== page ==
John Laidlaw (Director, Live & Local) talks about his visit to Arts on Tour, New Zealand in Christchurch
Just to goes to show how one can get misconceptions. Misconception one; in my first conversation in New Zealand (the night porter at the YMCA in Christchurch) I kicked off with a quip about the rugby semi final to find out it was a bad thing to say to a hockey coach! I received a friendly but forthright expose about the excessive flow of sports funding to rugby and how much the world cup was costing the country!
Misconception number two… that I’d have no concerns about being in an earthquake zone that was still getting regular tremors. Not true; especially when my room turned out to be on the fifth floor.
The next morning was nippy but sunny and I looked out over Christchurch botanical gardens and everything seemed to be standing and straight. Not having any New Zealand money and an in-operative debit card forced a coffee free exit across the road to the Canterbury Museum. Then I saw their Arts Centre.
This was completely fenced off, one of its towers off its roof and placed for safety on the ground. Clearly there was some roof damage, but a cursory glance revealed no other apparent serious damage, but it is unsafe to enter; as is much Christchurch. Christchurch has a lot of Victorian style buildings and this one is apparently one of the best examples of its kind in the southern hemisphere. Think Oxford or Cambridge College and you get the idea. This is not a small complex, apart from many offices and spaces it houses a major Theatre (The Court Theatre). It will cost a lot of money to bring it back into use again. But at least it’s standing which is more than one can say for many places. The city hall is now in what was going to be a new gallery and the whole of the CBD area is a no go zone. There are many, many cleared blocks, propped up buildings, and uneven roads. However perhaps the most shocking images were of the streets of houses in the suburbs that were just a bit squint, most if not all will need to be rebuilt. Then there was the whole estate of houses (about 10 years old I’d say) that had suffered from liquefaction (basically rock turning to mud being forced up through the foundations, then re-solidifying in the house). The next day I was taken to the Arts on Tour New Zealand temporary(ish) offices (they were based at the Arts Centre; Steve and his staff left in a hurry). You may have seen images of the Anglican Cathedral; their offices are now close to the remains of the Catholic Cathedral, one side of its front is supported by a pile of containers five stories high, the other side is open like a dolls house, and its cupola has gone all together. It is due for complete demolition.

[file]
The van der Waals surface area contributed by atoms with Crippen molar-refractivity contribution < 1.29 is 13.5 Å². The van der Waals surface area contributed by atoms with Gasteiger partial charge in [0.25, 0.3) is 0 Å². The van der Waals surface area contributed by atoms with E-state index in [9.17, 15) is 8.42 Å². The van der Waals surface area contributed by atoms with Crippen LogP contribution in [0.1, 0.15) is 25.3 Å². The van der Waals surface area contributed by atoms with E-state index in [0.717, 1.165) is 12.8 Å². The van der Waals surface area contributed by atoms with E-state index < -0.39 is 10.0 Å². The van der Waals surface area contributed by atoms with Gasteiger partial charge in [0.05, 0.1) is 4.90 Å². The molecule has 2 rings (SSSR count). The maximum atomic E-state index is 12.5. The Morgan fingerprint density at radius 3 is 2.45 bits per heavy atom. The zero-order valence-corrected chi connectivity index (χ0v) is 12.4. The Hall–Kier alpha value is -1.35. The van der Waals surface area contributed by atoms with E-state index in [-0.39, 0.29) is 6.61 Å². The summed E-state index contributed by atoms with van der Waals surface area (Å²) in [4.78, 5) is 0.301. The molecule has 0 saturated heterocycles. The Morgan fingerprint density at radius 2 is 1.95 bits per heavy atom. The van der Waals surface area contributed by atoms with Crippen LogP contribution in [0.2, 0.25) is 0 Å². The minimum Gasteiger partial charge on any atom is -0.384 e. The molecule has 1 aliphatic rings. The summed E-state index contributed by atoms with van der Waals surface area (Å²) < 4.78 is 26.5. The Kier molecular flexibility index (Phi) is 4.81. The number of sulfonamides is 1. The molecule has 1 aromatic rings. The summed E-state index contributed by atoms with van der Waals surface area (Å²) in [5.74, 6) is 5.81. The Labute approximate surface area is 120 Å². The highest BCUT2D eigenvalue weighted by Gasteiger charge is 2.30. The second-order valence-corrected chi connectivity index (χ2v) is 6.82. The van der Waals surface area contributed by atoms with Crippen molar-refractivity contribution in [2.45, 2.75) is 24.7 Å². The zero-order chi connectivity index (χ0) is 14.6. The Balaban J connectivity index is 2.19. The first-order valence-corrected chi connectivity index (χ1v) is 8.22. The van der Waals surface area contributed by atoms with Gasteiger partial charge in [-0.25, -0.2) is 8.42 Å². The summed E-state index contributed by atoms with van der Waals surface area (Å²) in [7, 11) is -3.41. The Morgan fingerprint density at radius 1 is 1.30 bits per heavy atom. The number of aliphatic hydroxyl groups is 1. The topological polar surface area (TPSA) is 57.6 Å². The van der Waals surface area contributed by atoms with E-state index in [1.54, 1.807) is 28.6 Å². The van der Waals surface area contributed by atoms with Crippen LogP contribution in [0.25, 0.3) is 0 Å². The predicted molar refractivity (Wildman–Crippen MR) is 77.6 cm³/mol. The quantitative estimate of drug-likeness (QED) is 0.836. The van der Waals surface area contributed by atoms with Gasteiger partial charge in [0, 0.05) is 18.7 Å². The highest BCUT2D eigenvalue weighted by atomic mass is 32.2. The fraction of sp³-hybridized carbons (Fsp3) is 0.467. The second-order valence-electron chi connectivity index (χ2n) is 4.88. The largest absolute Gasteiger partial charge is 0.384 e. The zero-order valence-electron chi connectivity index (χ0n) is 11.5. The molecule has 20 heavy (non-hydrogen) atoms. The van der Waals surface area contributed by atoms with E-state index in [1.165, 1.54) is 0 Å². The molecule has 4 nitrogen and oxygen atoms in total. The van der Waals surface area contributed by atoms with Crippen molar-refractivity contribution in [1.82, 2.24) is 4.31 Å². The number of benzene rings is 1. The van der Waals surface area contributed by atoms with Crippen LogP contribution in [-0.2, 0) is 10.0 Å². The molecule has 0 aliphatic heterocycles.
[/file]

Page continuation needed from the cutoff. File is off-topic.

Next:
Lets be clear, this is not a third world country and not a disaster on the scale of Japan, but neither is it a rich country (4m people) and it’s clear that the shock and trauma must run deep in the communities most affected. It will take years to rebuild and recover. There are however some strange silver linings…. Arts Council NZ have coughed up to rehouse several arts organisations in the local poly, creating some interesting potential collaborations I suspect! The recent dance festival also had to rethink the whats and whens and especially the wheres of its programming.
Steve was a great host. In the short time I was there (two days effectively) I sampled a good range of NZ culture… artistic, sporting, culinary and liquid! On the sports front, given that I am English with a substantial dollop of Scots blood, have an Australian family and was visiting a Welshman who is also a Kiwi I was a bit concerned over who to support (England already being dispatched homewards) For information, I chose Wales and New Zealand in that order. But I may not mention this when with my Aussie family in Perth!